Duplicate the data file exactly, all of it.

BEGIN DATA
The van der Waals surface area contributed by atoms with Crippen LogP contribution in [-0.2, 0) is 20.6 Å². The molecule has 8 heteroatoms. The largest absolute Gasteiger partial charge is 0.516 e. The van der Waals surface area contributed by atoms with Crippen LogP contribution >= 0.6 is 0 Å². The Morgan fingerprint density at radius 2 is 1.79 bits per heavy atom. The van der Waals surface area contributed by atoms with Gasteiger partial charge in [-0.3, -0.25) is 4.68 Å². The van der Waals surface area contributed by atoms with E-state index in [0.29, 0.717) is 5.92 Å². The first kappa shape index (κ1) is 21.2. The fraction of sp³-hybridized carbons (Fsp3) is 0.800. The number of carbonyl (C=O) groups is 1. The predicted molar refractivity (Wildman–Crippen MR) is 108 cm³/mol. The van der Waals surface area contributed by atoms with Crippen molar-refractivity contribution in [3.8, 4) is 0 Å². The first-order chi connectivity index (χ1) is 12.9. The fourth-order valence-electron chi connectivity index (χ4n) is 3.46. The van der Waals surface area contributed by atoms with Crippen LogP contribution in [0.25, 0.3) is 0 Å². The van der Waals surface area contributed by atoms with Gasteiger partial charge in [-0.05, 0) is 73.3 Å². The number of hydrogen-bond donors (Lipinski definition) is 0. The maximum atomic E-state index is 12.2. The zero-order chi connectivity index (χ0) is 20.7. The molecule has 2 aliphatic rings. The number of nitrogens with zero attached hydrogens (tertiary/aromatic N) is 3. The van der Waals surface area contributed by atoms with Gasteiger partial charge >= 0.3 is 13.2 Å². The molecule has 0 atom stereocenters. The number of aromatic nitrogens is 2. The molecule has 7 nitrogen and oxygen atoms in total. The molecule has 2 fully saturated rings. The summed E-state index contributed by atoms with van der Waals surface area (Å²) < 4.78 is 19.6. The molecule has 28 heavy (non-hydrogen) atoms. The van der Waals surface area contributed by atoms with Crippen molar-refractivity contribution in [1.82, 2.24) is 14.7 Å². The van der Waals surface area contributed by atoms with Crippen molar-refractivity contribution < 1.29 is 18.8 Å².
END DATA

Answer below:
The van der Waals surface area contributed by atoms with Crippen LogP contribution in [-0.2, 0) is 20.6 Å². The molecule has 8 heteroatoms. The largest absolute Gasteiger partial charge is 0.516 e. The van der Waals surface area contributed by atoms with Crippen LogP contribution >= 0.6 is 0 Å². The Morgan fingerprint density at radius 2 is 1.79 bits per heavy atom. The van der Waals surface area contributed by atoms with Gasteiger partial charge in [-0.3, -0.25) is 4.68 Å². The van der Waals surface area contributed by atoms with E-state index in [0.29, 0.717) is 5.92 Å². The first kappa shape index (κ1) is 21.2. The fraction of sp³-hybridized carbons (Fsp3) is 0.800. The number of carbonyl (C=O) groups is 1. The predicted molar refractivity (Wildman–Crippen MR) is 108 cm³/mol. The van der Waals surface area contributed by atoms with Crippen molar-refractivity contribution in [3.8, 4) is 0 Å². The first-order chi connectivity index (χ1) is 12.9. The fourth-order valence-electron chi connectivity index (χ4n) is 3.46. The van der Waals surface area contributed by atoms with Crippen LogP contribution in [0.25, 0.3) is 0 Å². The van der Waals surface area contributed by atoms with Gasteiger partial charge in [-0.05, 0) is 73.3 Å². The number of hydrogen-bond donors (Lipinski definition) is 0. The maximum atomic E-state index is 12.2. The zero-order chi connectivity index (χ0) is 20.7. The molecule has 2 aliphatic rings. The number of nitrogens with zero attached hydrogens (tertiary/aromatic N) is 3. The van der Waals surface area contributed by atoms with Gasteiger partial charge >= 0.3 is 13.2 Å². The molecule has 0 atom stereocenters. The number of aromatic nitrogens is 2. The molecule has 7 nitrogen and oxygen atoms in total. The molecule has 2 fully saturated rings. The summed E-state index contributed by atoms with van der Waals surface area (Å²) < 4.78 is 19.6. The molecule has 28 heavy (non-hydrogen) atoms. The van der Waals surface area contributed by atoms with Crippen molar-refractivity contribution in [1.82, 2.24) is 14.7 Å². The van der Waals surface area contributed by atoms with Crippen molar-refractivity contribution < 1.29 is 18.8 Å².